If your business is incorporated, you are required by law to keep minutes of key components of your business activities. Corporate minutes are essentially a written summary of the major activities of the corporation. They typically are a record of what occurred at a specific meeting of a board or a committee.
Don't be daunted by the thought of keeping corporate minutes. It's a straightforward task. Keep in mind that:
- They don't have to be fancy. Corporate minutes can be as no-frills as a series of dated records typed on plain paper kept in a ringed binder.
- Keep the minutes simple and easy to understand. The language should be professional and not casual, but you don't have to lapse into legalese.
- Take notes during the meeting and type up the minutes soon thereafter so you don't forget details.
- Use the agenda of the meeting as the framework for your minutes. You'll already have the organization of the document; you can simply fill in the details under each agenda item.
Software programs and downloads can walk you through the stepsYou can purchase or download free software or templates to help you keep corporate minutes and draft corporate resolutions.
Include essential details about each meetingWhen writing up the minutes, include such basic details as the name of the organization; name of the body conducting the meeting; the date, hour and location of meeting; the list of those present and those absent; the reading of previous minutes and their approval or amendment; and unfinished business.
Select these valuable books and resourcesLearn the ins and outs of keeping corporate minutes, such as when resolutions are required, from several books and one monograph.
Failure to keep regular minutes can cost you moneyYou must record minutes to a corporate board or shareholder meeting at least once a year if you are incorporated. Failure to keep regular minutes could result in a court's decision to overturn your status as a corporation. Keeping good minutes that justify your actions can also help if you are embroiled in a legal battle over corporate decisions.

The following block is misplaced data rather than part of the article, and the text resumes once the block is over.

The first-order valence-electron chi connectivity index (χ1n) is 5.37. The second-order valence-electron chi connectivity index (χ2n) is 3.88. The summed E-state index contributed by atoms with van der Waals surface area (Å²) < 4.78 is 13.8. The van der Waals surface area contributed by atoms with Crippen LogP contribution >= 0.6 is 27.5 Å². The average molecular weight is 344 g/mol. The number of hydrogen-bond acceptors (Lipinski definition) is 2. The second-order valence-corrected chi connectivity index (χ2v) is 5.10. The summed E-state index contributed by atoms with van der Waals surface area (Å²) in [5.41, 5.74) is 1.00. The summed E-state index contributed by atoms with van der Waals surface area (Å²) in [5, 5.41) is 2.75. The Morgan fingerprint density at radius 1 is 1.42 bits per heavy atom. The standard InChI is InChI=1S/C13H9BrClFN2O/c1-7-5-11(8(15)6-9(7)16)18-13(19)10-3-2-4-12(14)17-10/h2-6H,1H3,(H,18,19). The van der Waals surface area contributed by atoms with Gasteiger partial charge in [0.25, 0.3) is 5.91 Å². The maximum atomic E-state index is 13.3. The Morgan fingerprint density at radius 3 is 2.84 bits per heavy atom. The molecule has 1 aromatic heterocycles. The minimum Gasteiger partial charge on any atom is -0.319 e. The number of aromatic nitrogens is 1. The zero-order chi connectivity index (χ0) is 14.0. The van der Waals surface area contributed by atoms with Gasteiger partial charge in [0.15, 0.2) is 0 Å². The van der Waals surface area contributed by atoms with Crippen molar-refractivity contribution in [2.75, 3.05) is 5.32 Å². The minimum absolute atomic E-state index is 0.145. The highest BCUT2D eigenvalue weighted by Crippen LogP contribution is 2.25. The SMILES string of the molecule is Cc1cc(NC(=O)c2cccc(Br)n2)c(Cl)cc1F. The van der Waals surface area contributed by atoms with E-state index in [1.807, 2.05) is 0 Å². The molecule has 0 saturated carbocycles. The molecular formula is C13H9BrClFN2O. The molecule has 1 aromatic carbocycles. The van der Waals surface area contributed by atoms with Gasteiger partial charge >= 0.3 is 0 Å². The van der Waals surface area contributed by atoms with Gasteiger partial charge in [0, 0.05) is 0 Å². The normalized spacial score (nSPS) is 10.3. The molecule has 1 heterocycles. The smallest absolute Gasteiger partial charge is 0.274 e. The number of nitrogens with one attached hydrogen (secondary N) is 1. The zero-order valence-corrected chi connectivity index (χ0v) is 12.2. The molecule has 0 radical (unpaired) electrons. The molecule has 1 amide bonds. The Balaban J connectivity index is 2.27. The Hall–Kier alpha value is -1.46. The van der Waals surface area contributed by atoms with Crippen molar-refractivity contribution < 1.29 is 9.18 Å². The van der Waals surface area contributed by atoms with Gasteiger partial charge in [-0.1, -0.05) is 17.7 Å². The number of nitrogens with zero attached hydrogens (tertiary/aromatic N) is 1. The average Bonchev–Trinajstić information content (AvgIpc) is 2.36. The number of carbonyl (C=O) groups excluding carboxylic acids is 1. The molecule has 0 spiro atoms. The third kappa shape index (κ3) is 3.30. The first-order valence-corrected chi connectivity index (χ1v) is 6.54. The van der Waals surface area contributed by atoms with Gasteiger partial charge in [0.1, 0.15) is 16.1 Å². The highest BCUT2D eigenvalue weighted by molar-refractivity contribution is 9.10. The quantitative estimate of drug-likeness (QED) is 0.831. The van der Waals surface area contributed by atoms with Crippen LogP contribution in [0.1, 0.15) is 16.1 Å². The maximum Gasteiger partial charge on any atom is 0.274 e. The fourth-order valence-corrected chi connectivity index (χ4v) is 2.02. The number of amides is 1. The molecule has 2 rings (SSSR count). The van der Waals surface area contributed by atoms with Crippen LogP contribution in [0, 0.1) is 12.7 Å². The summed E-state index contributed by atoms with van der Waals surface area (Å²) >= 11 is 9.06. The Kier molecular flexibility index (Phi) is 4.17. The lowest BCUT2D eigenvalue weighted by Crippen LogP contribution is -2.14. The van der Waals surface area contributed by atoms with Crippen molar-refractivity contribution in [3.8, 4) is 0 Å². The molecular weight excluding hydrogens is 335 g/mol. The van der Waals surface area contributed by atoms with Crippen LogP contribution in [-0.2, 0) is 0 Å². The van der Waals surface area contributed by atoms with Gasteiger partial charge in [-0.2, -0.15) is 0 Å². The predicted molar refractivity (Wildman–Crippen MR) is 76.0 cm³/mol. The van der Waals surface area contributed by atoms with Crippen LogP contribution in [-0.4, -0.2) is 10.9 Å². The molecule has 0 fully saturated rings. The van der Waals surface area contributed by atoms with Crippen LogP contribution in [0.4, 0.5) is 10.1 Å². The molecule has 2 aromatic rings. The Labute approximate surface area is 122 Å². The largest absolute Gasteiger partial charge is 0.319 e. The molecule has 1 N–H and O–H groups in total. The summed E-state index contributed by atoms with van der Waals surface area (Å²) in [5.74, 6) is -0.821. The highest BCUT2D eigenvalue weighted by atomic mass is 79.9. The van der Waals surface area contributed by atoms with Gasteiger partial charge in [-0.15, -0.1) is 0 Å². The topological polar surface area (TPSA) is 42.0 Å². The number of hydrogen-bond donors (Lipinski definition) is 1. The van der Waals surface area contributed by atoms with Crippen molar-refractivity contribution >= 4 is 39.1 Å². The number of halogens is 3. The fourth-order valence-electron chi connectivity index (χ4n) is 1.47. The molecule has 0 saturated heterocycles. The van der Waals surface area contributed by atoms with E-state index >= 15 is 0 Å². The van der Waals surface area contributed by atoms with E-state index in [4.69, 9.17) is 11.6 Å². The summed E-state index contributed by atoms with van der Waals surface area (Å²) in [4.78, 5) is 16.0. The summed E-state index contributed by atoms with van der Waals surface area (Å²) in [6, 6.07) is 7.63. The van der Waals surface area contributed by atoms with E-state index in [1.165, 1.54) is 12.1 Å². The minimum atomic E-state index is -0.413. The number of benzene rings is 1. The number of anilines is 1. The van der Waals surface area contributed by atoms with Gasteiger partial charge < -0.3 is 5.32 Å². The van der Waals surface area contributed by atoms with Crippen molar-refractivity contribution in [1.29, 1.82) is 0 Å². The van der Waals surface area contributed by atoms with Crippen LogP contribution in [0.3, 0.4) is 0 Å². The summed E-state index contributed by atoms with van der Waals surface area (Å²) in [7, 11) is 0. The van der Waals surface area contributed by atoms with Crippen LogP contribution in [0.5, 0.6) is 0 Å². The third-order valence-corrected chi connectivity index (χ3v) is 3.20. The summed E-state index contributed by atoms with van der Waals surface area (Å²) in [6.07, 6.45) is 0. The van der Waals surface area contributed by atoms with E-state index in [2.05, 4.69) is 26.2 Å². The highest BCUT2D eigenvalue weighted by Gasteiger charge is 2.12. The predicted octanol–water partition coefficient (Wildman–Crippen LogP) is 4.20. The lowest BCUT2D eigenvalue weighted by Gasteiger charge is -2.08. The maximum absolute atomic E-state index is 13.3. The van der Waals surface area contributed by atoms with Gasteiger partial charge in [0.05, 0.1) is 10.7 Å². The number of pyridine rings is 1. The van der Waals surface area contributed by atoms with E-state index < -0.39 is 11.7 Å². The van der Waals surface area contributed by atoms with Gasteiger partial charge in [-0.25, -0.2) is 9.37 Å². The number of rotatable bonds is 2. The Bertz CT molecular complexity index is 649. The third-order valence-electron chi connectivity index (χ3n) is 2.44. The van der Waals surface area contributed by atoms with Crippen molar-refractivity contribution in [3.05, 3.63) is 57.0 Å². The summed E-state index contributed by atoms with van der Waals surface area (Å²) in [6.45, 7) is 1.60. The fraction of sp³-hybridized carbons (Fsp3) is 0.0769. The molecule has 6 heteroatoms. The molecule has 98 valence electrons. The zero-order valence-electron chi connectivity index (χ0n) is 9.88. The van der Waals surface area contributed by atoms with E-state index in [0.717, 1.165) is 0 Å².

Discard your notes after writing up the minutesGet rid of any notes you took of the meeting after you use them to prepare the official minutes. Your notes might not correctly depict the outcome of issues. Similarly, don't try to transcribe, word for word, everything that was said at the meeting. A summary will suffice.
- Don't fill your minutes with attachments. Instead make reference to documents kept elsewhere in the corporate records.
- If you keep your corporate minutes in your computer system, make sure you have a backup copy.
- Minutes are best kept in a safe place, such as a safe deposit box.
- What your company does in the normal course of business need not be noted in minutes, but extraordinary activities or major one-time activities should be noted.
- You don't need to have an attorney present at meetings where minutes are kept, but it's a good idea, especially for larger corporations.
- Each meeting of the board of directors and each shareholders meeting should be memorialized by corporate minutes. Keep corporate minutes for at least six years; for legal purposes, it's a good idea to keep them even longer.